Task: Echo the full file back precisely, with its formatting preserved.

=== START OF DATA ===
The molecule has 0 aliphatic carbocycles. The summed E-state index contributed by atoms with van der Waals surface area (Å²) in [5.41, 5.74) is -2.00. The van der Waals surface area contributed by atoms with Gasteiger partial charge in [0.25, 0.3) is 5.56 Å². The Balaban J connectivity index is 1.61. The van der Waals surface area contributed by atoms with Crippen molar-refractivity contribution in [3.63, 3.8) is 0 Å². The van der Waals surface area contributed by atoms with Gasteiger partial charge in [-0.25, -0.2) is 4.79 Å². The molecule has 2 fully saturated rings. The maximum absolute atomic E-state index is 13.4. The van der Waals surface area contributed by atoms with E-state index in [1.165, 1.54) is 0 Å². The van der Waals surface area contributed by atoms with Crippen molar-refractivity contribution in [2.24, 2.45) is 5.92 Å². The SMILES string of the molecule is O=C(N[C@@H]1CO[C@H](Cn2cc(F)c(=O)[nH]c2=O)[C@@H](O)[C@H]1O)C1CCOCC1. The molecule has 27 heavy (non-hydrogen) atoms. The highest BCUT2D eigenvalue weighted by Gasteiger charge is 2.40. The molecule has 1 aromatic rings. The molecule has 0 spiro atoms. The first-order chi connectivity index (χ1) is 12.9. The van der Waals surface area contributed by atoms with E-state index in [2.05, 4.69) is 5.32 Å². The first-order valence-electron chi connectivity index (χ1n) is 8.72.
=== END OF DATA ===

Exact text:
The molecule has 0 aliphatic carbocycles. The summed E-state index contributed by atoms with van der Waals surface area (Å²) in [5.41, 5.74) is -2.00. The van der Waals surface area contributed by atoms with Gasteiger partial charge in [0.25, 0.3) is 5.56 Å². The Balaban J connectivity index is 1.61. The van der Waals surface area contributed by atoms with Crippen molar-refractivity contribution in [3.63, 3.8) is 0 Å². The van der Waals surface area contributed by atoms with Gasteiger partial charge in [-0.25, -0.2) is 4.79 Å². The molecule has 2 fully saturated rings. The maximum absolute atomic E-state index is 13.4. The van der Waals surface area contributed by atoms with E-state index in [1.165, 1.54) is 0 Å². The van der Waals surface area contributed by atoms with Crippen molar-refractivity contribution in [2.24, 2.45) is 5.92 Å². The SMILES string of the molecule is O=C(N[C@@H]1CO[C@H](Cn2cc(F)c(=O)[nH]c2=O)[C@@H](O)[C@H]1O)C1CCOCC1. The molecule has 27 heavy (non-hydrogen) atoms. The highest BCUT2D eigenvalue weighted by Gasteiger charge is 2.40. The molecule has 1 aromatic rings. The molecule has 0 spiro atoms. The first-order chi connectivity index (χ1) is 12.9. The van der Waals surface area contributed by atoms with E-state index in [2.05, 4.69) is 5.32 Å². The first-order valence-electron chi connectivity index (χ1n) is 8.72.